Book Publicity as a Cultural Act

Image by Mikko Saari.
I needed a Stephanie Smith about seven years ago, before I gave up on publicity and a book I felt compelled to share with the world. It is what it is now, but I'm encouraged to know that service is her focus in a world of too many self-serving, megaphone-toting, insecurity-driven authors. I am happy to share her marketing view with you this morning at
"In between the dozens of drafts and the time their magnum opus hits the printer, some authors get cold feet. They feel it’s still an important book, but suddenly, to spread the word about it through a publicity campaign would be disingenuous. Suddenly, it’s not God’s message, but 'self-promotion.' They feel more comfortable in the high art of the writing process, and want to leave the 'dirty work' of promotion to me.
I count it my professional privilege to debunk this illusion. I understand that when you’ve poured so much of yourself into a work, it becomes harder to discern the lines between yourself and your art, and easier to equate book promotion with self-promotion. But these don’t have to be one and the same. What often makes the difference is our motives: Are we serving ourselves, or are we serving an idea that we believe will influence lives for the better?"
READ MORE about Stephanie's philosophy in Everything Matters: Book Publicity as a Cultural Act. is a site about faith, work, and God.


Angry Birds Matter

Sourced via Flickr.
In March, I began hosting a series at called Everything Matters. The premise is somewhat simple: What you do during your day is a cultural act, and it will either create, manage, or consume the world God has given to you. (Consume here has no negative connotations—rather, think consuming art or consuming broccoli.) Whether I'm digging out a new flower bed, balancing my checkbook, or, as I said, eating broccoli, I'm participating in the world as a cultural being, one who is called to create, manage, and consume the goods that surround us.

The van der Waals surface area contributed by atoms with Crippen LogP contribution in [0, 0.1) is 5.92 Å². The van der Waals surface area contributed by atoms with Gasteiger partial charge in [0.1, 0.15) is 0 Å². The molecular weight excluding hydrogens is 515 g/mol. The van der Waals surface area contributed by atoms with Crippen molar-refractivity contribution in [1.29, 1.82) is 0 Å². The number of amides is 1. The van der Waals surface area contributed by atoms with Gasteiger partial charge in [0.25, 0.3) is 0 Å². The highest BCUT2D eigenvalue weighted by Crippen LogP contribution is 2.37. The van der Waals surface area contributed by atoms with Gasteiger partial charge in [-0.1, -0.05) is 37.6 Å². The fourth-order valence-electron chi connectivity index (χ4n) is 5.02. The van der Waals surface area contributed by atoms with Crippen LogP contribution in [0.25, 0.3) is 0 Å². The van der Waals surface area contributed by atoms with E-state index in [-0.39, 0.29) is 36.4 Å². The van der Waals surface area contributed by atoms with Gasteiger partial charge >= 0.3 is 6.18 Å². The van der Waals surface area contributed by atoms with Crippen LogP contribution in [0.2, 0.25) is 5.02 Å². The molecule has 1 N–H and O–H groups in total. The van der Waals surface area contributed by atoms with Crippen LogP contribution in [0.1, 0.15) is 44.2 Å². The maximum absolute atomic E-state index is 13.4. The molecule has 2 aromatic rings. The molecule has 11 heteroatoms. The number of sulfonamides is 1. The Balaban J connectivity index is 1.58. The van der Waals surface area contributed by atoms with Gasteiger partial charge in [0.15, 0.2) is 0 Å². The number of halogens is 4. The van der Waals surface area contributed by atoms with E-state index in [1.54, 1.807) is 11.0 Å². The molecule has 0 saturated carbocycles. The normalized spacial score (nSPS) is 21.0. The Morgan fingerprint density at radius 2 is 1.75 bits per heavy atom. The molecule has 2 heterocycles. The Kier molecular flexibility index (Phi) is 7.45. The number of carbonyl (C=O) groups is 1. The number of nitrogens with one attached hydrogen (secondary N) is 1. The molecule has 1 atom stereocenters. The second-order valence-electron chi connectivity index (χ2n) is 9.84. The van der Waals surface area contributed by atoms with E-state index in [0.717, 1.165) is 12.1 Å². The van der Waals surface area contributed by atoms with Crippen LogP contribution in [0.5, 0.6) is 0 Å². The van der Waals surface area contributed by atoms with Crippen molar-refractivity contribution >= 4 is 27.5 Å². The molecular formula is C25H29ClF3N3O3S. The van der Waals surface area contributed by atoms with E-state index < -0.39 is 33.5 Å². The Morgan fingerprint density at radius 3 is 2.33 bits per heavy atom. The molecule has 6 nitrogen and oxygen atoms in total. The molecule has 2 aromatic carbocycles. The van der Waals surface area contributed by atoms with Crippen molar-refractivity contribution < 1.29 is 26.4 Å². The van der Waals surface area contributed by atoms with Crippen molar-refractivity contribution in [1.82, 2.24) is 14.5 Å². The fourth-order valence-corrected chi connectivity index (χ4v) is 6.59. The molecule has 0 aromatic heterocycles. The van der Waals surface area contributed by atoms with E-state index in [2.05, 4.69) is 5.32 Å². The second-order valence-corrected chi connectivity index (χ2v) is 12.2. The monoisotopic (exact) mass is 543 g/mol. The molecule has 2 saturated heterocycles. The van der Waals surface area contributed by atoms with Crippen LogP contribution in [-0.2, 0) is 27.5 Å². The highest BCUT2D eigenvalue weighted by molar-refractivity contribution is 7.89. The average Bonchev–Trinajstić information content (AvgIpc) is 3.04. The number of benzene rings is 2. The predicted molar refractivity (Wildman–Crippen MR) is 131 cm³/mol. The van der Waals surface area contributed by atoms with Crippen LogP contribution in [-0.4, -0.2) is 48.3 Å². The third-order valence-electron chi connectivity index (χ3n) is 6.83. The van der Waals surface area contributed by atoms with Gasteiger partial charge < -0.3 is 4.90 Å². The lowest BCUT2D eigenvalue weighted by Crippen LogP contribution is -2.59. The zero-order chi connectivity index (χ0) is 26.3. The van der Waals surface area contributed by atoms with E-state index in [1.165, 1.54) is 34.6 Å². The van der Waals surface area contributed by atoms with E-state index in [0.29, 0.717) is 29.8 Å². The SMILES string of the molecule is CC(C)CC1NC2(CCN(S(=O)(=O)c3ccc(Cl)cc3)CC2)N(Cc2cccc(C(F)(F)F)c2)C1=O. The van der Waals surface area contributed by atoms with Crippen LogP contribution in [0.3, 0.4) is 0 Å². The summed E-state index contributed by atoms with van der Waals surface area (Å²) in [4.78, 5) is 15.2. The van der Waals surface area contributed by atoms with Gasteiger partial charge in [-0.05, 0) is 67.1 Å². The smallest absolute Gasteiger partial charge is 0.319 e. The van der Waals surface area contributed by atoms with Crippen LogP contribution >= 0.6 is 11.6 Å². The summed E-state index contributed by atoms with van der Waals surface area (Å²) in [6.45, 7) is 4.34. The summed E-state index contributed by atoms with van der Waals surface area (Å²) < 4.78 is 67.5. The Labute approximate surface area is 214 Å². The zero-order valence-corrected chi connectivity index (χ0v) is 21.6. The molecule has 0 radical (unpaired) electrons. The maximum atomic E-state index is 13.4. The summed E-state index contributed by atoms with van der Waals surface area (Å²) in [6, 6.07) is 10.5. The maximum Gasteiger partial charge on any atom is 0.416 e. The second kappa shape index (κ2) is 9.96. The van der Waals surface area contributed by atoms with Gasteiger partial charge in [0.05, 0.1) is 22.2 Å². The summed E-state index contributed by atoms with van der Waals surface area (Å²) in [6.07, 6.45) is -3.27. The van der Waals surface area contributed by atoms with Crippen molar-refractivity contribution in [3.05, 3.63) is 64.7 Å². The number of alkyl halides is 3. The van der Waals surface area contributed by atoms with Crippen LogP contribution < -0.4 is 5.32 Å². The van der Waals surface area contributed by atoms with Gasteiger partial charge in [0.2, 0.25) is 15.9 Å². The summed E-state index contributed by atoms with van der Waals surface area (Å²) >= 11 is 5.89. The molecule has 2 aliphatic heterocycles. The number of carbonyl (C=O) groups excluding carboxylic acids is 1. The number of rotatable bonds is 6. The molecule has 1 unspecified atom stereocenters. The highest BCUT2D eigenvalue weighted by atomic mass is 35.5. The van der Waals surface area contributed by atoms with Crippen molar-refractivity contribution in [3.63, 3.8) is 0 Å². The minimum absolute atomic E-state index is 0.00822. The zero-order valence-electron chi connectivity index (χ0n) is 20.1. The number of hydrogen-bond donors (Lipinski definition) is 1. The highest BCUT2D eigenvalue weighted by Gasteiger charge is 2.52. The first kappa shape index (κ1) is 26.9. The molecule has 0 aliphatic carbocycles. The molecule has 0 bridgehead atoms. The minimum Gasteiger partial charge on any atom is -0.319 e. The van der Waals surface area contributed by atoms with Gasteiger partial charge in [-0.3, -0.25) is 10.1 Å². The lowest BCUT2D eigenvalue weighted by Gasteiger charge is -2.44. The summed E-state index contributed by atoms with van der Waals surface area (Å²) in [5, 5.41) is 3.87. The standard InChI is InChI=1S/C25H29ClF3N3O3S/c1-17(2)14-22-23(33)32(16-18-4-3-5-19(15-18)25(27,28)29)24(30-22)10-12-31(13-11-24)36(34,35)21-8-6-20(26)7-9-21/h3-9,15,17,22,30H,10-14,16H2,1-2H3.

The most recent series entry was written by Kevin Schut, a professor of media + communication at Trinity Western University in Langley, BC, Canada. Kevin tells people he plays video games for a living, and it’s partly true. His book Of Games and God: A Christian Exploration of Video Games will be released by Brazos Press in early 2013.

Here is an excerpt of the article. I hope you'll join the conversation.

My new iPad contains several dozen worlds. There’s a boy’s bed where little wind-up robots protect him from scary dinosaurs. There’s the Caribbean, where I get to sail, hoist the Jolly Roger, and relieve Spanish merchants of their sugar. There’s a fantasy kingdom under siege from hostile orcs and skeletons. And, of course, there are rooms of boxes, glass, and stones erected by pigs desperate to stave off assaults from irate avians.

While it is amazing that one digital device can be a doorway to so many imaginary places, not everyone is excited about this... (Read more here.) hosts conversations about work, life, and God.


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